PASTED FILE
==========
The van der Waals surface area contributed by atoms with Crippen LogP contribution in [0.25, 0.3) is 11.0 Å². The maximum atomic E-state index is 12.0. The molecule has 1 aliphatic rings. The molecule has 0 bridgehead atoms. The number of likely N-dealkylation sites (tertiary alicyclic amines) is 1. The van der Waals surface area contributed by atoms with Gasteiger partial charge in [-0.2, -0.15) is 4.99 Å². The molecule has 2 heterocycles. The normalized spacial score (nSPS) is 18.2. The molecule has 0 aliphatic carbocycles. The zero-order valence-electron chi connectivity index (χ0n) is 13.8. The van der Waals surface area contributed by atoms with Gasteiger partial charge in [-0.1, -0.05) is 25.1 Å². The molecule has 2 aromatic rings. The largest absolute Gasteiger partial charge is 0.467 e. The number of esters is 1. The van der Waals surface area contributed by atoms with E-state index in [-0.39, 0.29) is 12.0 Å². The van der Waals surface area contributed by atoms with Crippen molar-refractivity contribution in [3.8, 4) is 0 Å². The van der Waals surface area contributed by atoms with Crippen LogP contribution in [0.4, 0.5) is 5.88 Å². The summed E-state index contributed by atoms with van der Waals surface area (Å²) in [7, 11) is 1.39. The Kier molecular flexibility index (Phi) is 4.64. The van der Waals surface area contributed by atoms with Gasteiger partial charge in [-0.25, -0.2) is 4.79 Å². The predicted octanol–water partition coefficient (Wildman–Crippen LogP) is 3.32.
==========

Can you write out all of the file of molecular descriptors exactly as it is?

The van der Waals surface area contributed by atoms with Crippen LogP contribution in [0.25, 0.3) is 11.0 Å². The maximum atomic E-state index is 12.0. The molecule has 1 aliphatic rings. The molecule has 0 bridgehead atoms. The number of likely N-dealkylation sites (tertiary alicyclic amines) is 1. The van der Waals surface area contributed by atoms with Gasteiger partial charge in [-0.2, -0.15) is 4.99 Å². The molecule has 2 heterocycles. The normalized spacial score (nSPS) is 18.2. The molecule has 0 aliphatic carbocycles. The zero-order valence-electron chi connectivity index (χ0n) is 13.8. The van der Waals surface area contributed by atoms with Gasteiger partial charge in [-0.1, -0.05) is 25.1 Å². The molecule has 2 aromatic rings. The largest absolute Gasteiger partial charge is 0.467 e. The number of esters is 1. The van der Waals surface area contributed by atoms with E-state index in [-0.39, 0.29) is 12.0 Å². The van der Waals surface area contributed by atoms with Crippen molar-refractivity contribution in [3.8, 4) is 0 Å². The van der Waals surface area contributed by atoms with Crippen LogP contribution in [0.4, 0.5) is 5.88 Å². The summed E-state index contributed by atoms with van der Waals surface area (Å²) in [7, 11) is 1.39. The Kier molecular flexibility index (Phi) is 4.64. The van der Waals surface area contributed by atoms with Gasteiger partial charge in [-0.25, -0.2) is 4.79 Å². The predicted octanol–water partition coefficient (Wildman–Crippen LogP) is 3.32.